The initiator may be added with the monomers. The initiators may be added in any appropriate amount, but preferably the total initiators are added in an amount of about 0.0005 to about 0.06 moles initiator(s) per mole of monomers in the feed. For this purpose initiator is either admixed with the monomer feed or added to the process as a separate feed.

The solvent may be fed into the reactor together with the monomers, or in a separate feed. The solvent may be any solvent well known in the art, including those that do not react with acrylic monomers at the high temperatures of the continuous process described herein. The proper selection of solvent may help decrease or eliminate the gel particle formation during the continuous, high temperature reaction. Such solvents include, but are not limited to, xylene, toluene, ethyl-benzene, Aromatic-100®, Aromatic-150®, Aromatic-200® (all Aromatics available from Exxon), acetone, methylethyl ketone, methyl amyl ketone, methyl-isobutyl ketone, N-methyl pyrrolidinone, and combinations thereof. When used, the solvents are present in any amount desired, taking into account reactor conditions and monomer feed. In one embodiment, one or more solvents are present in an amount of up to 40% by weight, up to 15% by weight in a certain embodiment, based on the total weight of the monomers.

The reactor is maintained at an effective temperature for an effective period of time to cause polymerization of the monomers to produce an oligomer from the monomers.

A continuous polymerization process allows for a short residence time within the reactor. The residence time is generally less than one hour, and may be less than 30 minutes. In some embodiments, the residence time is generally less than 20 minutes, and may be less than 15 minutes.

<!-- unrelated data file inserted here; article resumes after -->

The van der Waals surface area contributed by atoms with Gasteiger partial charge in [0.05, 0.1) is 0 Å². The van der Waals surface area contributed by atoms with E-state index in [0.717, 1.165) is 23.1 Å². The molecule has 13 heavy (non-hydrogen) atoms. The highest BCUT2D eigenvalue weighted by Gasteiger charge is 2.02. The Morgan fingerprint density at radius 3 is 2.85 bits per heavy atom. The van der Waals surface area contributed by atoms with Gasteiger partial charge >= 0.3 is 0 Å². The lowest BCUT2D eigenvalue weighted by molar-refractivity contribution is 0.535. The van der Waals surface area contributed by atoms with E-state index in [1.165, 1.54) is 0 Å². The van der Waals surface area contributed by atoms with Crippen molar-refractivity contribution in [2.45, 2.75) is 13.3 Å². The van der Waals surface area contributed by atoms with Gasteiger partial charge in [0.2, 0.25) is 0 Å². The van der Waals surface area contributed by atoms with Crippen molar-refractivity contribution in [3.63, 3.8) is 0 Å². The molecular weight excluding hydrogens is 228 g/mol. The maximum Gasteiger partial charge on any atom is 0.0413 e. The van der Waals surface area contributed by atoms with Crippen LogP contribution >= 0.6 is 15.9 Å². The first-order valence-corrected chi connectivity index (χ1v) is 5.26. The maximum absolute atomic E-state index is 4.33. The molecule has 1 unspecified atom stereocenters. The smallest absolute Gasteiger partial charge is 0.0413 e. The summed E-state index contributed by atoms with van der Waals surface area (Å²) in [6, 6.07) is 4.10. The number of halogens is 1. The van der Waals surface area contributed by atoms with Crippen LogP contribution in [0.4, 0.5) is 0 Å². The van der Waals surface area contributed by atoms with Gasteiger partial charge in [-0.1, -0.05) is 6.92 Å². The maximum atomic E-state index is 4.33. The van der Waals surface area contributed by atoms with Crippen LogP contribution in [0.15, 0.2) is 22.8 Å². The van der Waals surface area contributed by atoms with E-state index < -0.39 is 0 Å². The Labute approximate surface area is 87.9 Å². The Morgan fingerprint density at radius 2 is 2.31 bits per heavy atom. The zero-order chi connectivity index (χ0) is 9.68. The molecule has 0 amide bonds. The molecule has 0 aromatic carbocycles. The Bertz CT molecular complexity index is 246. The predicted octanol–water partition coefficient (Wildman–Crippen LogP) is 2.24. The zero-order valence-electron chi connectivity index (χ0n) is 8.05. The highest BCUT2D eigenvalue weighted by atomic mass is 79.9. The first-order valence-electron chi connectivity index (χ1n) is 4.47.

The process for producing the oligomers may be conducted using any type of reactor well-known in the art, and may be set up in a continuous configuration. Such reactors include, but are not limited to, continuous stirred tank reactors (“CSTRs”), tube reactors, loop reactors, extruder reactors, or any reactor suitable for continuous operation.

A form of CSTR which has been found suitable for producing the oligomers is a tank reactor provided with cooling coils and/or cooling jackets sufficient to remove any heat of polymerization not taken up by raising the temperature of the continuously charged monomer composition so as to maintain a preselected temperature for polymerization therein. Such a CSTR may be provided with at least one, and usually more, agitators to provide a well-mixed reaction zone. Such CSTR may be operated at varying filling levels from 20 to 100% full (liquid full reactor LFR). In one embodiment the reactor is more than 50% full but less than 100% full. In another embodiment the reactor is 100% liquid full. The continuous polymerization is carried out at high temperatures. In one embodiment, the polymerization temperatures range from about 180° C. to about 350° C., this includes embodiments where the temperatures range from about 190° C. to about 325° C., and more further includes embodiment where the temperatures range from about 200° C. to about 300° C. In another embodiment, the temperature may range from about 200° C. to about 275° C.

The anionically polymerized polymers can be made by any suitable method known in the art, such as those described in U.S. Pat. Nos. 3,281,383, and 3,753,936 which are incorporated herein in their entirety by reference. In these methods the anionically polymerized polymers are made by contacting anionically polymerizable monomers with an organolithium compound as an initiator. The preferred class of these compounds can be represented by the formula RLi wherein R is a hydrocarbon radical selected from the group consisting of aliphatic, cycloaliphatic, and aromatic radicals containing from 1 to 20 carbon atoms, although higher molecular weight initiators can be used. Examples of these initiators include methyllithium, ethyllithium, t-butyllithium, n-butyllithium, n-decyllithium, isopropyllithium, eicosyllithium, cylcloalkyllithium compounds, such as cyclohexyllithium, and aryllithium compounds, such as phenyllithium, naphthllithium, p-toluyllithium, and the like. The amount of initiator varies depending upon the desired molecular weight of the product anionically polymerized polymer. Number average molecular weights between about 20,000 and 300,000 can be obtained by adding about 5.0 to 0.33 millimoles of the RLi initiator per mole of monomers corrected by the factor 100/(MW of monomer).